With the latest tax season upon us it is worth reviewing some of the key tax changes for Californian residents and tax filers. As the most populous state in the union with high average incomes it is no surprise that Californian residents pay more taxes than those of any other state. So taxes are an important topic for many.
The California Franchise Tax Board (FTB) manages the administration and collection of taxes and related programs for individuals and corporations in the state. Generally, you have to file a California state tax return if you’re an income earning resident or part-year resident or a non-resident who earned income from a source in California.
You can use the same tax software to file federal and state tax returns. There is also an option to use the states CalFile to file your return directly with the FTB and for free if your earnings are below certain (AGI) income thresholds ($203,431 for single filers and $406,687 for married filers).
The focus in this article is around state specific taxes and changes for the latest tax season. For federal tax changes that will impact the latest tax season, see this article.
Checking the Status of Your Refund and Expected Refund Processing Time
As was the case with federal tax return processing, residents have also faced long delays in getting their state refunds. Pandemic related staffing shortages and the introduction of many federal and state tax breaks placed extra burdens on local agencies which in turn delayed validation and processing of many state tax returns.
It typically takes up to three weeks to process refunds for e-filed California returns, and up to four weeks for mailed returns. Some returns may take additional time to review, if manual verification is required, impacting refund processing.
Key Tax Considerations in CA For 2021-2022 Tax Filings
Multiple rounds of Golden Stimulus checks were paid to millions of qualifying families and individuals to support them during the COLVID induced economic slowdown and from the severe unemployment experienced by many during the peak of the pandemic.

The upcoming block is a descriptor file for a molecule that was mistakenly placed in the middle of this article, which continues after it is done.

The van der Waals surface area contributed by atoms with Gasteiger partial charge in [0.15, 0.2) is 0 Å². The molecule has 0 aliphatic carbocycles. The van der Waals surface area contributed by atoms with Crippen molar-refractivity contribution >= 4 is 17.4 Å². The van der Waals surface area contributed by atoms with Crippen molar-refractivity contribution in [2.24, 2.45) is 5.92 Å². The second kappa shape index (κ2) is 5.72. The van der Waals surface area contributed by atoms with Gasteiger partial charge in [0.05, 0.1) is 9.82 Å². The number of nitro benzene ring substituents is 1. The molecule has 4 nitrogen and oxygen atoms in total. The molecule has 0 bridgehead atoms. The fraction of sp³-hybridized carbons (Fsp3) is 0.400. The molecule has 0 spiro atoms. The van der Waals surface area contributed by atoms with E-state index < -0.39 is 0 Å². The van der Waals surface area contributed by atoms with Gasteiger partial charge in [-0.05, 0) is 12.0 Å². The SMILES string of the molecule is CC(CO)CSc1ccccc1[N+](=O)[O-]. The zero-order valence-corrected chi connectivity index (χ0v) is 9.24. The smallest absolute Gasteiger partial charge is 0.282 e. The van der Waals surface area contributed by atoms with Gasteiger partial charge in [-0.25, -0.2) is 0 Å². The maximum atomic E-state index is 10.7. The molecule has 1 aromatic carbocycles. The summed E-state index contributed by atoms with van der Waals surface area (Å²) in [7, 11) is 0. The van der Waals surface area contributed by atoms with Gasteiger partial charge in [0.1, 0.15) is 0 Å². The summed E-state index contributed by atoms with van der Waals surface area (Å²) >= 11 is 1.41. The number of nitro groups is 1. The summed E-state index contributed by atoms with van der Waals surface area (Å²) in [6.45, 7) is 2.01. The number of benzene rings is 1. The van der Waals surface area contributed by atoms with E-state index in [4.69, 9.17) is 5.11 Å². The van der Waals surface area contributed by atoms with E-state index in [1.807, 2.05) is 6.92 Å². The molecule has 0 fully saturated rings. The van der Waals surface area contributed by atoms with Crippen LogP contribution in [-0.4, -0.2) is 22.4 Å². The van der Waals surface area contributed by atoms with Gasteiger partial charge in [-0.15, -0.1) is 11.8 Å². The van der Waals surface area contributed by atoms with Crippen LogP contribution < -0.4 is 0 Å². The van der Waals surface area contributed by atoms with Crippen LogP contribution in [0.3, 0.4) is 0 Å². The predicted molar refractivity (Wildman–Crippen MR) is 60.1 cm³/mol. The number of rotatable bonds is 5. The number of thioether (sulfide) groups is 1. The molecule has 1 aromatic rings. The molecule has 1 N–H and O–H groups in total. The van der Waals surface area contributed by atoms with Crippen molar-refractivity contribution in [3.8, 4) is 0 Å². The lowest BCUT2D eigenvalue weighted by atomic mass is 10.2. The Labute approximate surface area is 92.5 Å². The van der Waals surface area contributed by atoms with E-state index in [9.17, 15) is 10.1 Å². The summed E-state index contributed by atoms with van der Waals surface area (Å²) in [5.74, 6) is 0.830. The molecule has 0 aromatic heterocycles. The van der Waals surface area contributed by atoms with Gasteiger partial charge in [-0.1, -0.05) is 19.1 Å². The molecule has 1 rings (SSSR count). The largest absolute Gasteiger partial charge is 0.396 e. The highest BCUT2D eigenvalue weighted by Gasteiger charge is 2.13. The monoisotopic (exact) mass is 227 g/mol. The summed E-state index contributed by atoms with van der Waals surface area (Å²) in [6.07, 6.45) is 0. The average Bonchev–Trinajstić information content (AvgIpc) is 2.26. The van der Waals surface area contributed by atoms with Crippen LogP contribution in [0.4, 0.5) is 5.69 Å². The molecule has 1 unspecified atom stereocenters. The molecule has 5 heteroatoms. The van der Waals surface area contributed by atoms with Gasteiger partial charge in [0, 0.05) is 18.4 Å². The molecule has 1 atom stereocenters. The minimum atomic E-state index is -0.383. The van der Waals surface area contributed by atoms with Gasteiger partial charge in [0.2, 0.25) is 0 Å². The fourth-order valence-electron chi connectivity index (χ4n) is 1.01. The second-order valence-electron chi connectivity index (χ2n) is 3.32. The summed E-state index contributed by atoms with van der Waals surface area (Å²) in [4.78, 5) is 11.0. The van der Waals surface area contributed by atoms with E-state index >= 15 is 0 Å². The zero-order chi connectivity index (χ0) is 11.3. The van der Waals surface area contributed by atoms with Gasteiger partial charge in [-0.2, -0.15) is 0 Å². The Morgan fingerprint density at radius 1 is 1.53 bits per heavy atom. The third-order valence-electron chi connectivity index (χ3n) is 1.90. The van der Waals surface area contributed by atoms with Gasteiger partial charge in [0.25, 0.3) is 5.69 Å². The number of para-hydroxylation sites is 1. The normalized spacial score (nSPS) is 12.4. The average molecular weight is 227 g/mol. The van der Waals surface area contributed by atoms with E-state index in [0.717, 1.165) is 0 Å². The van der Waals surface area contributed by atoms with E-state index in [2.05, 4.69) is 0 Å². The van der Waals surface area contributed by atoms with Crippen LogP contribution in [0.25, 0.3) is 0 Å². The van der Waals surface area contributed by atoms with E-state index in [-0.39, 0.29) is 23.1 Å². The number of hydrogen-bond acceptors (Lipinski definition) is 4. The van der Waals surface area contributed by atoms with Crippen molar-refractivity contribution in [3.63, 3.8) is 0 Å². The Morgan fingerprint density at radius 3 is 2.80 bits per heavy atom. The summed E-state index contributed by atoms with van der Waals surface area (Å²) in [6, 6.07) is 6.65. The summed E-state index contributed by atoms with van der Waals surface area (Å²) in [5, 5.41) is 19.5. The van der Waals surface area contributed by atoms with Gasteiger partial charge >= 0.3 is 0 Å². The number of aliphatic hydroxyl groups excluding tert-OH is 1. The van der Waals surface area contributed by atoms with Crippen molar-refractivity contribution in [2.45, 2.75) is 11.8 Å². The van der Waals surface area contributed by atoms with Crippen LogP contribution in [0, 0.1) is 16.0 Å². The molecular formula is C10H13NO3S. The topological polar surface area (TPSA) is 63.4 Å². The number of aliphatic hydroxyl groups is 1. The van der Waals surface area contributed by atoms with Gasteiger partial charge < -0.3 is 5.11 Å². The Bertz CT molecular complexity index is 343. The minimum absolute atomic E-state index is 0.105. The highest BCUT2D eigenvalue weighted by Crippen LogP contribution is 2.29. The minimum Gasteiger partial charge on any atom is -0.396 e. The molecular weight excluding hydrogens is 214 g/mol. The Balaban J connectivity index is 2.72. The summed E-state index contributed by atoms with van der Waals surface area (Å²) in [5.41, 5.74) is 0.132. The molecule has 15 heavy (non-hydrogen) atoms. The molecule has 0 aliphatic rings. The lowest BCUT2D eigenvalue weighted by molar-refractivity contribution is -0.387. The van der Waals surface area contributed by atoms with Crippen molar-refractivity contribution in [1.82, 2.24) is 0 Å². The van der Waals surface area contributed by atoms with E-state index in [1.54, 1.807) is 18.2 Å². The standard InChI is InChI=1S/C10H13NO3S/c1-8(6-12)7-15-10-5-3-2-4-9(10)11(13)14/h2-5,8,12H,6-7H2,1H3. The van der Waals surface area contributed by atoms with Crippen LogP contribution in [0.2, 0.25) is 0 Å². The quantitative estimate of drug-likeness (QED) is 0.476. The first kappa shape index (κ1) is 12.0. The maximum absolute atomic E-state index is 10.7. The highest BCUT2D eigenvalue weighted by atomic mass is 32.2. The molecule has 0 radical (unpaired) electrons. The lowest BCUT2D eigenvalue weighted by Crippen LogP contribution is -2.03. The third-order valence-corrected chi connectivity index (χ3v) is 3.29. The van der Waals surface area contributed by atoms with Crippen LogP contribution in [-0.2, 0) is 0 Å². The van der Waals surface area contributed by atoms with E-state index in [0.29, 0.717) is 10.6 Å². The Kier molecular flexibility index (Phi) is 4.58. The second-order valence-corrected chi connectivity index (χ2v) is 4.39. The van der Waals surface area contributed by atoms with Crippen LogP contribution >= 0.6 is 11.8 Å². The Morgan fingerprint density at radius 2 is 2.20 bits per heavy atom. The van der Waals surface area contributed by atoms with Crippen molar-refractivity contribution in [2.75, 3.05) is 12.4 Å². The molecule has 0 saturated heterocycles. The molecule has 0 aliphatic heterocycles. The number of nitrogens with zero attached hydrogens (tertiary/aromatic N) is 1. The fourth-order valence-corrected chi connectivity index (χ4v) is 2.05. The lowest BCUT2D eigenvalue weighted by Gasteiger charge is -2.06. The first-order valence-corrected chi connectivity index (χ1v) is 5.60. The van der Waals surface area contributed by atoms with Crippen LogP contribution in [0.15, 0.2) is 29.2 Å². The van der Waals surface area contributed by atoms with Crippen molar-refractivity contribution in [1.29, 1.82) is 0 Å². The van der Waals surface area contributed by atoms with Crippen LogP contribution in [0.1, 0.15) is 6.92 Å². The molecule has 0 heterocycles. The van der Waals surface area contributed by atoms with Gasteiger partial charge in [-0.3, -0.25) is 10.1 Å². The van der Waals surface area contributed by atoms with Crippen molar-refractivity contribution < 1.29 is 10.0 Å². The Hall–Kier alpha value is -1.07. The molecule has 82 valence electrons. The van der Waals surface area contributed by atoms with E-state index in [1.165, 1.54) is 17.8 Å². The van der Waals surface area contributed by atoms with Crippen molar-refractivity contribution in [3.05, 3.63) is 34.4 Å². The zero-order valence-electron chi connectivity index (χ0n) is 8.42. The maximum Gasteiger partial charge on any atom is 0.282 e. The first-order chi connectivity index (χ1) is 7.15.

Missing GS I or II payments? If you didn’t get the golden stimulus checks (you must have filed your 2020 taxes) and you felt your income levels were below the required qualification levels, you can claim it via your state tax filing or see the FTB website for retroactive payment options.
Fraud is on the rise. As has been the case over the last few years, tax fraud is on the rise and all state revenue and tax agencies are reminding taxpayers to take steps to protect themselves from scam artists seeking to steal refunds and identities.
Wildfire Disaster Deductions. Given the horrible wildfires this year, Taxpayers affected by governor-declared California wildfires may claim a disaster loss as a state tax deduction (see details) in the tax year when the disaster occurred. They also may file an amended or original return from the year before the disaster occurred.
Note – Proposed 2022 Inflation Relief Payments will start being paid in late 2022. See more in this article.
California Earned Income Tax Credit (CalEITC)
Californians with income up to $30,000 may qualify for CalEITC. Those who are eligible for CalEITC and have a child age five or younger also may receive up to $1,000 from the Young Child Tax Credit (YCTC). In addition, people earning less than $57,414 also may qualify for the federal EITC.
Between CalEITC, YCTC, and the federal EITC, a family can receive up to $10,888. For more information about these credits, visit www.ftb.ca.gov/caleitc.
Qualifying Health Care Coverage Penalties
Californians who did not have qualifying health insurance throughout the year are subject to a penalty of $800 or more when they file their state tax returns. The penalty for a dependent child is half that of an adult; a family of four could face a penalty of $2,400 or more. If you had health coverage in 2021, check the “Full-year health care coverage,” box 92, on your state tax return to avoid penalties.
California (CA) Tax Brackets by Filing Status
The California state tax income rates range from 1% to 12.3% depending on taxable income and filing status. State taxes are due in line with federal tax filing deadlines, unless a state holiday or exception is noted. If you can’t pay your California state tax bill on time, you can request a one-time, 30-day delay.
Tax Brackets and Rates for Single Filers
|CA Tax rate||Taxable income bracket||Tax owed|
|1%||$0 to $9,325.||1% of taxable income.|
|2%||$9,326 to $22,107.||$93.25 plus 2% of the amount over $9,325.|
|4%||$22,108 to $34,892.||$348.89 plus 4% of the amount over $22,107.|
|6%||$34,893 to $48,435.||$860.29 plus 6% of the amount over $34,892.|
|8%||$48,436 to $61,214.||$1,672.87 plus 8% of the amount over $48,435.|
|9.3%||$61,215 to $312,686.||$2,695.19 plus 9.3% of the amount over $61,214.|
|10.3%||$312,687 to $375,221.||$26,082.09 plus 10.3% of the amount over $312,686.|
|11.3%||$375,222 to $625,369.||$32,523.20 plus 11.3% of the amount over $375,221.|
|12.3%||$625,370 or more.||$60,789.92 plus 12.3% of the amount over $625,369.|
Tax Brackets and Rates for Married Filers
|Tax rate||Taxable income bracket||Tax owed|
|1%||$0 to $18,650.||1% of taxable income.|
|2%||$18,651 to $44,214.||$186.50 plus 2% of the amount over $18,650.|
|4%||$44,215 to $69,784.||$697.78 plus 4% of the amount over $44,214.|
|6%||$69,785 to $96,870.||$1,720.58 plus 6% of the amount over $69,784.|
|8%||$96,871 to $122,428.||$3,345.74 plus 8% of the amount over $96,870.|
|9.3%||$122,429 to $625,372.||$5,390.38 plus 9.3% of the amount over $122,428.|
|10.3%||$625,373 to $750,442.||$52,164.17 plus 10.3% of the amount over $625,372.|
|11.3%||$750,443 to $1,250,738.||$65,046.38 plus 11.3% of the amount over $750,442.|
|12.3%||$1,250,739 or more.||$121,579.83 plus 12.3% of the amount over $1,250,738.|
You can see the IRS federal tax brackets here